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US Airways


is reportedly scrambling to look into a sale of assets, as relationships with labor unions go from chilly to arctic.

On Thursday night, US Airways' flight attendants, represented by the Association of Flight Attendants, filed a lawsuit against the company for furloughing 552 attendants, which the union said violates a collective bargaining agreement. Under the labor agreement, the union said US Airways must offer voluntary furloughs before eliminating positions. This isn't the first time this has become an issue. According to the union, US Airways attempted to violate the contract back in June when it forced attendants to take involuntary furloughs, only to be stopped by an arbitrator.

"Management seems to be unnecessarily creating problems with its workers at a very delicate time for the airline," said Perry Hayes, president of the union. "Hopefully, US Airways management will work with us instead of against us in resolving this major dispute. That will clear the way to finally resolve the management problems that are preventing this airline from turning around and winning the support of its workers."

US Airways needs the support of its workers in order to cut costs and meet government terms on a $900 million loan guarantee that backs a $1 billion loan that helped the carrier emerge from bankruptcy last year.

Meanwhile, media reports said this week that David Bronner, chairman of the airline, hopes to pull together a plan by mid-February to fix the airline by selling shuttle routes on the East Coast and select hub operations to raise cash, while negotiating wage concessions from labor groups. US Airways didn't return a phone call for comment.

Bronner, who is also CEO of the Retirement Systems of Alabama, which owns nearly 40% of US Airways, has said the company needs to do more work in order to remain competitive, especially with

Southwest Airlines

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debuting service in Philadelphia this spring, where US Airways maintains a hub.

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By June 30, US Airways must meet a variety of loan covenants on the government loan guarantee, including meeting earnings benchmarks and having enough cash in reserve, and that is why the carrier is considering a sale of assets. But industry experts remain doubtful that the airline will be able to sell gates and slots at its hubs, or to convince a buyer to pay up for its East Coast shuttle routes.

"In terms of assets, they're not nearly that valuable," said Ed Tobin, senior airline analyst at eCLIPSE Advisors, an aviation consultancy. "The competition is very aware of US Airways' straits right now. Why buy something you can get for free in the future? There's some value in the shuttle, but the person who is most likely to be interested in the shuttle is American, and they already have a minishuttle."

As the pressure mounts on US Airways to right the ship, its relationship with unions has reached an all-time low. On Dec. 16, more than 3,000 pilots represented by the Air Line Pilots Association called for the resignation of CEO David Siegel and CFO Neil Cohen, saying the pair had mismanaged the airline and failed to capitalize on the $1 billion in annual wage concessions already granted by labor.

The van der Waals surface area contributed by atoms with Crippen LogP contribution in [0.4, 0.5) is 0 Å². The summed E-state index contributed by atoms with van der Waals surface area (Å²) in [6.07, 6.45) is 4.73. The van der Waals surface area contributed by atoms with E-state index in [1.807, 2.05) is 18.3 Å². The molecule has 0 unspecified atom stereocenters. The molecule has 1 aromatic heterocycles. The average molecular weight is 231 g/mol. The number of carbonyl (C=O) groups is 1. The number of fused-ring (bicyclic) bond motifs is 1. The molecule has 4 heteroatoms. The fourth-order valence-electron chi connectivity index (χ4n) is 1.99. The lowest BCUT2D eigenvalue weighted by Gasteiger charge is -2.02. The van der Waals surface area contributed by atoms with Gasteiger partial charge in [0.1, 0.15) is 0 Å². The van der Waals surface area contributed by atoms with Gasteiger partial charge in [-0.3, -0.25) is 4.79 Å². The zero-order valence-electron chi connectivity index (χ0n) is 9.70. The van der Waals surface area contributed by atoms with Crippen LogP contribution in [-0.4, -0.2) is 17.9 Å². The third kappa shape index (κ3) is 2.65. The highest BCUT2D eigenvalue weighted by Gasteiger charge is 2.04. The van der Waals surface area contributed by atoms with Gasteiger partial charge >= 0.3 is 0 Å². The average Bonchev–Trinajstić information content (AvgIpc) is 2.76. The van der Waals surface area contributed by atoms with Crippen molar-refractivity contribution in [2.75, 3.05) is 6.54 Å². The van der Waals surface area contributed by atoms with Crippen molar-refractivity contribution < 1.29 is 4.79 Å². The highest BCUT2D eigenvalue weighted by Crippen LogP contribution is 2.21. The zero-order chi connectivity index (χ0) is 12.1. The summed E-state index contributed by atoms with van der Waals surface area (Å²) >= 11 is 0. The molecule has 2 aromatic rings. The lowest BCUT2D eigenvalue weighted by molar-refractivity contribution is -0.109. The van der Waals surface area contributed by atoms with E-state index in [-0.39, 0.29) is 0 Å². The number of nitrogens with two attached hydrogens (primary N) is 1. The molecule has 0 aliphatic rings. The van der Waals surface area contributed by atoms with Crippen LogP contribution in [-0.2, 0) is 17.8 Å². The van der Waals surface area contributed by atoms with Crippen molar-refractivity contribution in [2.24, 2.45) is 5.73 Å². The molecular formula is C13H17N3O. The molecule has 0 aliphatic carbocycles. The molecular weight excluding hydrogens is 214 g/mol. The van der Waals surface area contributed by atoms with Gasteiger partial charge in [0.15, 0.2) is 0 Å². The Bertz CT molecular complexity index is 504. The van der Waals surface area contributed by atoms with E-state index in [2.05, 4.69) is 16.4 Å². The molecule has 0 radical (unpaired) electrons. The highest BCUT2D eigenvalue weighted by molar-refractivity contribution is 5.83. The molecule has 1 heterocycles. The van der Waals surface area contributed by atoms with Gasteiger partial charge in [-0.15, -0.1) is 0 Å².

And while US Airways may be forced to cut more jobs and ask for more wage concessions, Jack Stephan, spokesperson for the pilots union, said the company had yet to reveal its plans to the union. Furthermore, Stephan said the asset-sale news could be an attempt to jump-start negotiations with the union, since management hasn't broached the idea with the board of directors, where unions have representation.

"If this was something they looked at in real seriousness, then why wasn't Bill Pollack

chairman of US Airways' chapter of the ALPA notified; he's a member of the board of directors," said Stephan. "If this was a strategic option, why was there no debate at the board level? That lends itself to suspicion. Here's a company that less then a week prior was talking about buying 60 Airbus aircraft."

And buying aircraft may have just gotten more expensive for US Airways. On Friday afternoon, Standard & Poor's lowered the company's credit rating to B- from B, citing the carrier's fiscal situation and the fact that selling assets may be difficult, since other airlines are cash-strapped.

Somehow US Airways must find a way to stay competitive, but investors looking to take a gamble on US Airways' recovery should note that only one analyst covers the airline, Ray Neidl at Blaylock & Partners. And according to Neidl, who rates the carrier a sell, US Airways' problems will only get worse. He expects the company, which lost $90 million in the third quarter, to lose $583 million in 2003, followed by $1.962 billion in 2004.

"The model isn't working. Their cost structure is too high, and the low-cost carries have become extremely aggressive," said Neidl. "If they cannot modify costs, then yes,

they could be forced into bankruptcy."

Ultimately, labor unions may be the only group that can save US Airways, but after suing the parent company and calling for the resignations of top management, such an outcome will require a great deal of fence-mending.

"It's very hard to put any credibility into this management group," said Stephan. "To be absolutely clear, the first thing they have to do is pick up the phone and call us."